As I read on Wikipedia, the construction of the façade didn’t begin until 1599 and it was completed in 1610 following Palladio’s model only with some minor changes. It is brilliantly white and represents Palladio’s solution to the difficulty of adapting a classical temple facade to the form of the Christian church, which normally has a high nave and low side aisles. His innovative design superimposed two facades, one with a wide pediment and architrave, extending over the nave and both the aisles, supported by a single order of pilasters, while the other one with a narrower pediment of the width of the nave, superimposed on top of the wide façade with a giant order of engaged columns on high pedestals. On the sides of the central portal are statues of Saint George and of Saint Stephen, to whom the church is also dedicated. Interested in his design? Please read, if you haven’t yet, my third post about the churches belonging to the Chorus Association and pay special attention to the façades of Basilica of San Pietro di Castello and Church of the Santissimo Redentore.

As you can see in the first picture above, the interior of the church is very bright, typical of Palladio’s design with massive undecorated columns and pilasters and whitewashed walls. Two large paintings by Tintoretto related to the institution of the Eucharist are placed on the sides of the presbytery. They are respectively “The Last Supper” and “The Fall of Manna” (as you can see in the second and third picture above). If you wanna see them clearly, you have to go around the presbytery and appreciate them from the back of it.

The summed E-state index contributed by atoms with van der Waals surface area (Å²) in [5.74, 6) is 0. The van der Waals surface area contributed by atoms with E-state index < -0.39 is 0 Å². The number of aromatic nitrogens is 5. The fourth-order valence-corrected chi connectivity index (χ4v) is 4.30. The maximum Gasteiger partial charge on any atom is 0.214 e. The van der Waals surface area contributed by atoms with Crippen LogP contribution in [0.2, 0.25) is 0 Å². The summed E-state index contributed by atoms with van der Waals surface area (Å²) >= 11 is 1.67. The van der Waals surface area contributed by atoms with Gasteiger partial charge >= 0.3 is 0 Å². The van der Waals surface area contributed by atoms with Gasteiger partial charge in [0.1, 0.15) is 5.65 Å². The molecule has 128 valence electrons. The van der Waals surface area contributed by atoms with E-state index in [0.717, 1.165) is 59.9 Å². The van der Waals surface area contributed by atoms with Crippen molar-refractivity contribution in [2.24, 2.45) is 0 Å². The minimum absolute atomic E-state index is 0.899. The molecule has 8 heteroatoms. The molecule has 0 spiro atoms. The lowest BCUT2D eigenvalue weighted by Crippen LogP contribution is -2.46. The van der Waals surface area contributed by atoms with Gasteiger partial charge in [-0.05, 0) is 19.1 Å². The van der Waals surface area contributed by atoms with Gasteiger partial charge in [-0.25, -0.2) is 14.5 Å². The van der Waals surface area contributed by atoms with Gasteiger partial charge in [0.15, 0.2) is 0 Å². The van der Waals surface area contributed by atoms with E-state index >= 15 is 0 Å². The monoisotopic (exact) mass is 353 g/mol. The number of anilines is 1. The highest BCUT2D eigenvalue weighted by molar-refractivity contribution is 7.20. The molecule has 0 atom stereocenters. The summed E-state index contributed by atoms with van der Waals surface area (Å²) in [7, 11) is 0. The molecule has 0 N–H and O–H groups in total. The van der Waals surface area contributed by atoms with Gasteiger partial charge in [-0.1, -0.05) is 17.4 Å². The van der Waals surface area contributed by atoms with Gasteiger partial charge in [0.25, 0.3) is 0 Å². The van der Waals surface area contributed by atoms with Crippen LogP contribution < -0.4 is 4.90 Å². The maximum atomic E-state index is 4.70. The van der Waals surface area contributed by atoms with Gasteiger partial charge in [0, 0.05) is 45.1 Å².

In many Venetian churches, the monks sold the altars to the noble families and allowed them to decorate the altars as they wished. However, it is said that the Benedictine monks here kept control of chapels and even though some of them were handed over, they still took control of the decoration.

Some other artworks in this church you might finding interesting are Jacopo Tintoretto‘s “Entombment of Christ” in the Cappella dei Morti, Sebastiano Ricci‘s “Madonna enthroned with Saints”, Jacopo and Domenico Tintoretto‘s “Risen Christ and St Andrew with Morosini family” and “Coronation of the Virgin with Saints”,  Jacopo Bassano‘s “Adoration of the Shepherds” and Leandro Bassano‘s “Miracle of the Immobility of Saint Lucia”. The last painting depicts that when the guards come to carry St. Lucia out, the Holy Spirit makes her body heavy and immobile, impossible to lift.

Counting the two churches I mentioned in this post and the 16 that I mentioned in my first three posts about Venice, I visited in total 18 churches in this city. Rather impressive I have to say. Depending on which aspects you are interested in, for example, architecture, painting, sculpture, etc. you can choose to visit some of them based on my brief introduction. In my next post, I’ll focus on the beauty of Venice, that is to say, its unique and alluring landscape and recommend you some nice viewpoints or routes. In the second part, I’ll simply create a picture gallery and show you the “rivers”, canals, bridges, palaces and houses captured by my camera in November 2017.

Venice – St. Mark’s Basilica & Church of San Giorgio Maggiore was last modified: August 28th, 2019 by Dong